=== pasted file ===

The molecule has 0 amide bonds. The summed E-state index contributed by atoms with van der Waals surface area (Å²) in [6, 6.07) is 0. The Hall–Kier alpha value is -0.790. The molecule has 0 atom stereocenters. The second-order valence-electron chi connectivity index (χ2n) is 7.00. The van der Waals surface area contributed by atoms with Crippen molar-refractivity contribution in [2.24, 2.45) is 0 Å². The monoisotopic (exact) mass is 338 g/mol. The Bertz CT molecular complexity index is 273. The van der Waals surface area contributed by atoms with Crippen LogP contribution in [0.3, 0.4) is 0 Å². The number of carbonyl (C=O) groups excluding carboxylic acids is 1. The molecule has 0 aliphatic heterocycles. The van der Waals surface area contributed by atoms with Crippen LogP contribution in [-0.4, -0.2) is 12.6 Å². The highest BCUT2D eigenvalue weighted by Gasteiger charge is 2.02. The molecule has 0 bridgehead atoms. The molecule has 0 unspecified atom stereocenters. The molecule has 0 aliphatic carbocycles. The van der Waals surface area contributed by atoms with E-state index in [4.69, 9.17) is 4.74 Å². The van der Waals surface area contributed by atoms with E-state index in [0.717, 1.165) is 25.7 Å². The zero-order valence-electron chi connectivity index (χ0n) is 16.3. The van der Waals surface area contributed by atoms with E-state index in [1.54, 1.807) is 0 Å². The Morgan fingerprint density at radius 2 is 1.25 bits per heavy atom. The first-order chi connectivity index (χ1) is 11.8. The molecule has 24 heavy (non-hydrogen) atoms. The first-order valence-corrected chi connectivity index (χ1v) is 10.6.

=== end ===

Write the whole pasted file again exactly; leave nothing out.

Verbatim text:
The molecule has 0 amide bonds. The summed E-state index contributed by atoms with van der Waals surface area (Å²) in [6, 6.07) is 0. The Hall–Kier alpha value is -0.790. The molecule has 0 atom stereocenters. The second-order valence-electron chi connectivity index (χ2n) is 7.00. The van der Waals surface area contributed by atoms with Crippen molar-refractivity contribution in [2.24, 2.45) is 0 Å². The monoisotopic (exact) mass is 338 g/mol. The Bertz CT molecular complexity index is 273. The van der Waals surface area contributed by atoms with Crippen LogP contribution in [0.3, 0.4) is 0 Å². The number of carbonyl (C=O) groups excluding carboxylic acids is 1. The molecule has 0 aliphatic heterocycles. The van der Waals surface area contributed by atoms with Crippen LogP contribution in [-0.4, -0.2) is 12.6 Å². The highest BCUT2D eigenvalue weighted by Gasteiger charge is 2.02. The molecule has 0 bridgehead atoms. The molecule has 0 unspecified atom stereocenters. The molecule has 0 aliphatic carbocycles. The van der Waals surface area contributed by atoms with E-state index in [4.69, 9.17) is 4.74 Å². The van der Waals surface area contributed by atoms with E-state index in [0.717, 1.165) is 25.7 Å². The zero-order valence-electron chi connectivity index (χ0n) is 16.3. The van der Waals surface area contributed by atoms with E-state index in [1.54, 1.807) is 0 Å². The Morgan fingerprint density at radius 2 is 1.25 bits per heavy atom. The first-order chi connectivity index (χ1) is 11.8. The molecule has 24 heavy (non-hydrogen) atoms. The first-order valence-corrected chi connectivity index (χ1v) is 10.6.